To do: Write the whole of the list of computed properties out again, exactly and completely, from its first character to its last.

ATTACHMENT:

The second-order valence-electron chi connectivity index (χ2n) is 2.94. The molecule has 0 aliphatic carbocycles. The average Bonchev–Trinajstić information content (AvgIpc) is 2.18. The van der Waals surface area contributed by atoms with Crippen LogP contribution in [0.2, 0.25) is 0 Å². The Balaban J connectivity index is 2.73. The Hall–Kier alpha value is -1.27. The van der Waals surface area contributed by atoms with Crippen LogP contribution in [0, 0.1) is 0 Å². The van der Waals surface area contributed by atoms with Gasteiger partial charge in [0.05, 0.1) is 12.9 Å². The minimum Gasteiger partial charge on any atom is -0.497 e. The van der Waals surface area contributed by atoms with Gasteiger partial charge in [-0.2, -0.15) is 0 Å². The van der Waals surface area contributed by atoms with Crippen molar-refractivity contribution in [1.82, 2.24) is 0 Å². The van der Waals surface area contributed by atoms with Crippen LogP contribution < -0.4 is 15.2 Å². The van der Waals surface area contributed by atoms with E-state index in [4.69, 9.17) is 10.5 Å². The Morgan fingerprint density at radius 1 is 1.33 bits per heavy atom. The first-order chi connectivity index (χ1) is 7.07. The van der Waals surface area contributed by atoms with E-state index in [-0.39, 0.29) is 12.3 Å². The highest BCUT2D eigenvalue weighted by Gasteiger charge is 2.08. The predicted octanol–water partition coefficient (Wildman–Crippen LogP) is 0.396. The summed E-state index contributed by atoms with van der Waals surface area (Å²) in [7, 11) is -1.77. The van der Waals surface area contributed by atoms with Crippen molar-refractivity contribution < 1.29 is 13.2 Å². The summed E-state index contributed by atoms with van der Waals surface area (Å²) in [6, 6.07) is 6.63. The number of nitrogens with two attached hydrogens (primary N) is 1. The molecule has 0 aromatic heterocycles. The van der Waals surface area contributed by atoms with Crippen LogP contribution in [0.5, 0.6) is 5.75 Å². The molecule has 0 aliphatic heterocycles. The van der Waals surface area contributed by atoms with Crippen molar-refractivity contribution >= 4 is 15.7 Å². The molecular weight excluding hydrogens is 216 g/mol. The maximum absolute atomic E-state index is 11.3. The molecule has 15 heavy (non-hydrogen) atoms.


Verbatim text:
The second-order valence-electron chi connectivity index (χ2n) is 2.94. The molecule has 0 aliphatic carbocycles. The average Bonchev–Trinajstić information content (AvgIpc) is 2.18. The van der Waals surface area contributed by atoms with Crippen LogP contribution in [0.2, 0.25) is 0 Å². The Balaban J connectivity index is 2.73. The Hall–Kier alpha value is -1.27. The van der Waals surface area contributed by atoms with Crippen LogP contribution in [0, 0.1) is 0 Å². The van der Waals surface area contributed by atoms with Gasteiger partial charge in [0.05, 0.1) is 12.9 Å². The minimum Gasteiger partial charge on any atom is -0.497 e. The van der Waals surface area contributed by atoms with Gasteiger partial charge in [-0.2, -0.15) is 0 Å². The van der Waals surface area contributed by atoms with Crippen molar-refractivity contribution in [1.82, 2.24) is 0 Å². The van der Waals surface area contributed by atoms with Crippen LogP contribution < -0.4 is 15.2 Å². The van der Waals surface area contributed by atoms with E-state index in [4.69, 9.17) is 10.5 Å². The Morgan fingerprint density at radius 1 is 1.33 bits per heavy atom. The first-order chi connectivity index (χ1) is 7.07. The van der Waals surface area contributed by atoms with E-state index in [-0.39, 0.29) is 12.3 Å². The highest BCUT2D eigenvalue weighted by Gasteiger charge is 2.08. The predicted octanol–water partition coefficient (Wildman–Crippen LogP) is 0.396. The summed E-state index contributed by atoms with van der Waals surface area (Å²) in [7, 11) is -1.77. The van der Waals surface area contributed by atoms with Crippen molar-refractivity contribution < 1.29 is 13.2 Å². The summed E-state index contributed by atoms with van der Waals surface area (Å²) in [6, 6.07) is 6.63. The number of nitrogens with two attached hydrogens (primary N) is 1. The molecule has 0 aromatic heterocycles. The van der Waals surface area contributed by atoms with Crippen LogP contribution in [0.5, 0.6) is 5.75 Å². The molecule has 0 aliphatic heterocycles. The van der Waals surface area contributed by atoms with Crippen molar-refractivity contribution >= 4 is 15.7 Å². The molecular weight excluding hydrogens is 216 g/mol. The maximum absolute atomic E-state index is 11.3. The molecule has 15 heavy (non-hydrogen) atoms.